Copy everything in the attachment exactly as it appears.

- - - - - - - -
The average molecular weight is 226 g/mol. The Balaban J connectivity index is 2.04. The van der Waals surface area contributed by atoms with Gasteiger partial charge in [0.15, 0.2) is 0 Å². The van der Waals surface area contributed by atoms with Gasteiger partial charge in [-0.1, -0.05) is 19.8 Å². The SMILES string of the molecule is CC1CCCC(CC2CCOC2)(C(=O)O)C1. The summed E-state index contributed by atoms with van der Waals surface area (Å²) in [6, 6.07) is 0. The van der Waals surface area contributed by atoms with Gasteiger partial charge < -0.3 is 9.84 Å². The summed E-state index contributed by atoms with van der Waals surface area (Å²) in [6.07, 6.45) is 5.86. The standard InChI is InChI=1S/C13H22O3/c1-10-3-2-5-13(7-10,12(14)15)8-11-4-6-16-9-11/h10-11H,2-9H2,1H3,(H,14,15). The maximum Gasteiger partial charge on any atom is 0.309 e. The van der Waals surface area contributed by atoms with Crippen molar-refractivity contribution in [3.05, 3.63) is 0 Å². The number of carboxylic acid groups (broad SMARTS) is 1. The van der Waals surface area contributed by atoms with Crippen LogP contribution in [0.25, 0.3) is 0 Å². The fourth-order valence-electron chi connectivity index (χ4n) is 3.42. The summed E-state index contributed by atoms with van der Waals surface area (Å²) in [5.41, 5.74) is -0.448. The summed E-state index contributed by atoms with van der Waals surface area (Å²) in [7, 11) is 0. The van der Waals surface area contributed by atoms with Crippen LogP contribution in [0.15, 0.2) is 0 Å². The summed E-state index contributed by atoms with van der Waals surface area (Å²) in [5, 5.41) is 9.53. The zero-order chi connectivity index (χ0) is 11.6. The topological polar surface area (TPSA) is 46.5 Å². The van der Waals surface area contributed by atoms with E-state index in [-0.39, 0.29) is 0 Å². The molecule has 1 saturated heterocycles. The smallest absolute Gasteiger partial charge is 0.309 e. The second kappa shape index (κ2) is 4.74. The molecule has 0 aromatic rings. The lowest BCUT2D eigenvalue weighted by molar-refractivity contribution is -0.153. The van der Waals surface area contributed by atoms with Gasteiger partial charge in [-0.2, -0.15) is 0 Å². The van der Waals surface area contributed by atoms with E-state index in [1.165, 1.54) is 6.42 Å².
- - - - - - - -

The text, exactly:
The average molecular weight is 226 g/mol. The Balaban J connectivity index is 2.04. The van der Waals surface area contributed by atoms with Gasteiger partial charge in [0.15, 0.2) is 0 Å². The van der Waals surface area contributed by atoms with Gasteiger partial charge in [-0.1, -0.05) is 19.8 Å². The SMILES string of the molecule is CC1CCCC(CC2CCOC2)(C(=O)O)C1. The summed E-state index contributed by atoms with van der Waals surface area (Å²) in [6, 6.07) is 0. The van der Waals surface area contributed by atoms with Gasteiger partial charge < -0.3 is 9.84 Å². The summed E-state index contributed by atoms with van der Waals surface area (Å²) in [6.07, 6.45) is 5.86. The standard InChI is InChI=1S/C13H22O3/c1-10-3-2-5-13(7-10,12(14)15)8-11-4-6-16-9-11/h10-11H,2-9H2,1H3,(H,14,15). The maximum Gasteiger partial charge on any atom is 0.309 e. The van der Waals surface area contributed by atoms with Crippen molar-refractivity contribution in [3.05, 3.63) is 0 Å². The number of carboxylic acid groups (broad SMARTS) is 1. The van der Waals surface area contributed by atoms with Crippen LogP contribution in [0.25, 0.3) is 0 Å². The fourth-order valence-electron chi connectivity index (χ4n) is 3.42. The summed E-state index contributed by atoms with van der Waals surface area (Å²) in [5.41, 5.74) is -0.448. The summed E-state index contributed by atoms with van der Waals surface area (Å²) in [7, 11) is 0. The van der Waals surface area contributed by atoms with Crippen LogP contribution in [0.15, 0.2) is 0 Å². The summed E-state index contributed by atoms with van der Waals surface area (Å²) in [5, 5.41) is 9.53. The zero-order chi connectivity index (χ0) is 11.6. The topological polar surface area (TPSA) is 46.5 Å². The van der Waals surface area contributed by atoms with E-state index in [-0.39, 0.29) is 0 Å². The molecule has 1 saturated heterocycles. The smallest absolute Gasteiger partial charge is 0.309 e. The second kappa shape index (κ2) is 4.74. The molecule has 0 aromatic rings. The lowest BCUT2D eigenvalue weighted by molar-refractivity contribution is -0.153. The van der Waals surface area contributed by atoms with Gasteiger partial charge in [-0.2, -0.15) is 0 Å². The van der Waals surface area contributed by atoms with E-state index in [1.165, 1.54) is 6.42 Å².